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Ethical Complications of Genetic Engineering and Eugenics

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Genetic engineering is currently the fastest growing and perhaps most controversial field of science. Genetic engineering is decoding and manipulating DNA to use for scientific and medical purposes. "The discovery that human cells can be grown in a petri dish has opened up breathtaking possibilities for curing disease - and a morass of ethical complications" (Allen 9).

Genetic engineering has already started to be most helpful in the field of medicine. The map of the human genome offers many cures and potentially successful medical procedures. By creating artificial chromosomes, scientists may be able to replace diseased inherited traits with functional ones. Determining the genetic make up of viruses such as the HIV virus that causes AIDS, may provide a way to combat it. Scientists can find ways to fight Alzheimer's, Parkinson's, and leukemia, among others. By cultivating cells, scientists can grow human organs and tissue for people who are in need, such as diabetics requiring a pancreas to produce insulin.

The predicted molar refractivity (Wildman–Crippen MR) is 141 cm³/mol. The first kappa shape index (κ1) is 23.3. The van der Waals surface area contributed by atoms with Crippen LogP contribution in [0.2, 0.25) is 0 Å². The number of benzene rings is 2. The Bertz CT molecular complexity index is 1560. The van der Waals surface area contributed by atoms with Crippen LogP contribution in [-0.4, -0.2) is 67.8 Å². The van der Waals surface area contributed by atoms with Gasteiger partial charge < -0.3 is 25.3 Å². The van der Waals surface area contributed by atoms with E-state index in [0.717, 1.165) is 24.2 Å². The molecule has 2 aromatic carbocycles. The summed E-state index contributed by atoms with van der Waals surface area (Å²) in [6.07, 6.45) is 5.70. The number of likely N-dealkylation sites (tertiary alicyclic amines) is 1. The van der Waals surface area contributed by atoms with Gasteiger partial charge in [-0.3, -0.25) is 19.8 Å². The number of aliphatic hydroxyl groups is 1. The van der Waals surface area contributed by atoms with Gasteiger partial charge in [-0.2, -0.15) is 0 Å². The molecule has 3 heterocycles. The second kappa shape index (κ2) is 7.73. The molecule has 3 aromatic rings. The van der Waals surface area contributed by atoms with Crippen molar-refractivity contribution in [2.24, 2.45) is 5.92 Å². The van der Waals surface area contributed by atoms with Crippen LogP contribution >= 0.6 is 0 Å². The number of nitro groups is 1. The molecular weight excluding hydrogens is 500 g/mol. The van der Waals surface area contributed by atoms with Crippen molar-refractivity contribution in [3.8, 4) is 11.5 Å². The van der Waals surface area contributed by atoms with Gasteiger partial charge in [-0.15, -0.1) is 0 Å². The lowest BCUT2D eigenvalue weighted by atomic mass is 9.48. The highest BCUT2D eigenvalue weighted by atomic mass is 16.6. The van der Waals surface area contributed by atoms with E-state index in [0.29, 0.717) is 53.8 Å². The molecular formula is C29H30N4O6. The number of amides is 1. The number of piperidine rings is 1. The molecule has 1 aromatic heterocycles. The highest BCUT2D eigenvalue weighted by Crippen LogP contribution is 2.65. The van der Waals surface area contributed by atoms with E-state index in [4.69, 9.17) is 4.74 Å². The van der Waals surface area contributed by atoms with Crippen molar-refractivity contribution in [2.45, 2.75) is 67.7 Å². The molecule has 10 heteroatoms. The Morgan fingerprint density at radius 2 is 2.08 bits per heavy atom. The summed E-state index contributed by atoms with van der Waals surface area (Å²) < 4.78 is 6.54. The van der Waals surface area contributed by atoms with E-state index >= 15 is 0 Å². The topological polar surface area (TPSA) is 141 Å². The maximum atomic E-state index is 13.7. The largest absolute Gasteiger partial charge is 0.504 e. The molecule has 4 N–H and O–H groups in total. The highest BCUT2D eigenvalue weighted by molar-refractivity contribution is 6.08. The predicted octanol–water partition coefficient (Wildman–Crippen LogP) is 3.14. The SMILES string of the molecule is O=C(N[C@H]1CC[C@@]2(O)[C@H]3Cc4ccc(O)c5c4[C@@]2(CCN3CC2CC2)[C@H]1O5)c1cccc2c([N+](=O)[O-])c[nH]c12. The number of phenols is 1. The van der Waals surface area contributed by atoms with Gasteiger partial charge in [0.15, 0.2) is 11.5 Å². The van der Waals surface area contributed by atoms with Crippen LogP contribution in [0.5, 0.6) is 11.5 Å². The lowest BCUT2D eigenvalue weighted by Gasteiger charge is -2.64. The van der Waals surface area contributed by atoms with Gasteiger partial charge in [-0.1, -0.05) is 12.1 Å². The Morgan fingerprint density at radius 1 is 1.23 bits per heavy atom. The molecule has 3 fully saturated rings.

With genetic engineering, scientists can breed animals and create vast fields of rice. With similar techniques, scientists can, and will eventually, clone a human being. This idea frightens most people. The problem is: where is the line between what is beneficial to humans and what could potentially be harmful?

Although genetic engineering is currently expanding rapidly, this area of study has been around for a very long time. Humans, by instinct, are always striving to better themselves and to greater develop both computer and bio- technology. Even though scientists do not know how to program DNA yet, society has already seen glimpses of the results of modifying evolution and natural human development. ...

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...able and practical course of action.

Works Cited

Allen, Arthur. "Brave New Frontier: Medical Research and the Debate Over What Is Life." The Washington Post Magazine 15 Oct. 2000: 8-13, 27-32.

Caplan, Arthur L. "What is immoral about eugenics?" November 1999. http://bmj.com/cgi/content/full/319/7220/1284

Huxley, Aldous. Brave New World. New York: HarperCollins Publishers, 1998.

Proctor, Robert. "Nazi Medicine and Public Health Policy," Dimensions. Vol. 10, no. 2 (1996).

Public Lectures - Life in the Universe. Stephen Hawking.

Weiss, Rick. "Test-Tube Baby Born to Save Ill Sister." Washington Post 3 Oct. 2000, final ed.: A1+.

Will There Ever Be Another You? Spec. issue of Time Magazine (10 Mar. 2000): 60-76.

Wunder, Michael. The Grafeneck Declaration on Bioethics. June 1996. http://www.home.bn-ulm.de/~fuente/bioethik/grafecke.htm